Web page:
Children’s Healthcare of Atlanta and the Peach Bowl have a unique relationship that spans more than two decades through charitable giving and coach and college football player visits to our hospitals during bowl season. Last year, as the Peach Bowl was planning a new, significant contribution to Children’s, Anna Charles Hollis, the young daughter of Peach Bowl executive Benji Hollis, received a devastating cancer diagnosis.
Anna Charles’ fight quickly became the Peach Bowl’s fight and inspired a $20 million commitment to the Aflac Cancer and Blood Disorders Center to establish the Peach Bowl LegACy Fund, named for Anna Charles, or “AC” to family and friends.
“The Peach Bowl has a long history of supporting Children’s Healthcare of Atlanta and this gift—the largest we have ever given—is the ultimate evolution of that relationship,” said Gary Stokan, CEO and president, Peach Bowl, Inc. “We are joining the fight against childhood cancer and we are all in.”
Anna Charles was just six years old when doctors at Children’s discovered she had an aggressive form of leukemia. What began as a visit to the Children’s Emergency Department following a routine tonsillectomy turned into an unimaginable journey with the Aflac Cancer and Blood Disorders Center for Anna Charles and her family—dad Benji, mom LeeAnna and sister Everlee. Sadly, she succumbed to the disease on Sept. 16, 2018, just five months after being diagnosed.
“Anna Charles was special,” Benji remembers. “Cancer didn’t define her. In spite of leukemia and her wheelchair, every day she laughed, she sang, she played and she made me proud to be her dad. Without the love and support our entire family received from the Aflac Cancer and Blood Disorders Center, it wouldn’t have been possible. They are amazing.”
Each year in the United States, approximately 16,000 children are newly diagnosed with cancer. In 2018 alone, the Aflac Cancer and Blood Disorders Center diagnosed 488 children, making our program one of the largest in the country. Ranked among the top 10 pediatric cancer institutions by U.S. News & World Report’s “Best Children’s Hospitals,” the Aflac Cancer and Blood Disorders Center is also one of the most active sites for childhood cancer research. Knowledge gained through our endeavors is shared with our peers, advancing the collective pursuit of a cure.
Despite being the No. 1 disease killer of children, childhood cancer receives less than four percent of federal research funds. With its transformational $20 million commitment, the Peach Bowl LegACy Fund will open more pediatric clinical trials, advance development of high-priority drugs and devices, and accelerate testing. Stokan explains, “We are hyper-focused on fully funding innovative treatment strategies with the most potential and ultimately making them available to all children.”
The average clinical trial lasts two years, and exciting new treatments often run out of funding before realizing their full potential. The Peach Bowl LegACy Fund seeks to bridge that gap by advancing the Aflac Cancer and Blood Disorders Center’s most promising pediatric clinical trials and pilot projects and developing ongoing revenue streams to help ensure additional long-term funding for the program.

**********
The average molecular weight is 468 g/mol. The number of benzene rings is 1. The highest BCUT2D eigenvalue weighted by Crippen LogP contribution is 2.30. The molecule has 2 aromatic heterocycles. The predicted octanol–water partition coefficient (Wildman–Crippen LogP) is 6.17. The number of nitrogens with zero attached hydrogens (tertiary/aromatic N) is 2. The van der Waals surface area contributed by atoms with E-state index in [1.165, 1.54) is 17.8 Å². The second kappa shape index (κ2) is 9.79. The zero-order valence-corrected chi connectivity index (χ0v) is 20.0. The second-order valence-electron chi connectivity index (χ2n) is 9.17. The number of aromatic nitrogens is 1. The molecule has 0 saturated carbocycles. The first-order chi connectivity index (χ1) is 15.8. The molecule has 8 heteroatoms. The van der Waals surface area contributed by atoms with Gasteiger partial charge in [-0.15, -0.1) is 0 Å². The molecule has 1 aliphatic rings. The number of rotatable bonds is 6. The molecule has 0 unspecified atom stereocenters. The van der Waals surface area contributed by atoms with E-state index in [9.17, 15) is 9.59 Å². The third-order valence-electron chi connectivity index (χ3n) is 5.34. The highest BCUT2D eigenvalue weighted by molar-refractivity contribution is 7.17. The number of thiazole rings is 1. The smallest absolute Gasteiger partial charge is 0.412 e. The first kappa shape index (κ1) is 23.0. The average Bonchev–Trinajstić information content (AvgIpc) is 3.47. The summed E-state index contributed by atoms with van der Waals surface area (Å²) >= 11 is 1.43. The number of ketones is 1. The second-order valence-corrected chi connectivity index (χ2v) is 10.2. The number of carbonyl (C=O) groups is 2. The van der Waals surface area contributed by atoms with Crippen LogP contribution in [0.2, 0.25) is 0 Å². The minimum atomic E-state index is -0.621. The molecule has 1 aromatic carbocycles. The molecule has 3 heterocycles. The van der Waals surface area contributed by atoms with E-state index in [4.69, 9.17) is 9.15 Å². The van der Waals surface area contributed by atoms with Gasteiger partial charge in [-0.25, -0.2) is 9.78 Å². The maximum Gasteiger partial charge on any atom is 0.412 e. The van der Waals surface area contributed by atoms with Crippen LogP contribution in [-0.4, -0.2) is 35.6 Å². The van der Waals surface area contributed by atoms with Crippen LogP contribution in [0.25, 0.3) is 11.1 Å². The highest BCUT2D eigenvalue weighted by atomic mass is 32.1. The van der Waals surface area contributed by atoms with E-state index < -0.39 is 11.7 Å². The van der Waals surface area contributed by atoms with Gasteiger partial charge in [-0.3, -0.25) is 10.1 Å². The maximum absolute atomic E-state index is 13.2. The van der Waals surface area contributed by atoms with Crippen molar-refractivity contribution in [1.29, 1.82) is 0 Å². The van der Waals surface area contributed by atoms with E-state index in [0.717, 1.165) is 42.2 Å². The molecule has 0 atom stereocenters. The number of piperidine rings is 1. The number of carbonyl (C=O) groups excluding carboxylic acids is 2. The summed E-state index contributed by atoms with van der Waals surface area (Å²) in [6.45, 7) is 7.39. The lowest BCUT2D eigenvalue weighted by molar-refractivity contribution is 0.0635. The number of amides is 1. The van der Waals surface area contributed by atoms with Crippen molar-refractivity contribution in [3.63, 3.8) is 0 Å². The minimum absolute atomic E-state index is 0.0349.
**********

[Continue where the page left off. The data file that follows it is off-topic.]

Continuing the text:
“We are so grateful to the Peach Bowl for its generous support of novel early phase pediatric oncology trials. These trials will offer the most promising new cancer drugs to children who have not responded to other standard therapies,” explains Douglas K. Graham, MD, PhD, Professor and Director, Daniel P. Amos Chair, Aflac Cancer and Blood Disorders Center.
Thanks to the Peach Bowl, during Childhood Cancer Awareness Month in September and throughout the fall, college football fans can also support childhood cancer research by participating in the Peach Bowl Touchdown for Children’s (T4C). Established in 2017, T4C invites fans to pledge money to the Aflac Cancer and Blood Disorders Center for every touchdown their favorite team scores during the college football season. The Peach Bowl will double the impact by matching every dollar donated.
This year, the company or organization that raises the most money, in addition to the college football team whose fans raise the most, will win the 2019 Anna Charles Hollis T4C Trophy and be recognized on the field at the Chick-fil-A Peach Bowl. The Aflac Cancer and Blood Disorders Center treats more children with cancer than anyone else in Georgia, so where you give matters.
Today, the cure rate for childhood cancer has reached an all-time high of 80 percent. But for the Aflac Cancer and Blood Disorders Center and the Peach Bowl, 80 percent will never be good enough.
“As we team up to discover breakthroughs for children nationwide, we remember Anna Charles’ joyful spirit and honor her courageous battle,” Stokan said “Because in the words of Dr. Graham, we believe every child deserves a lifetime.”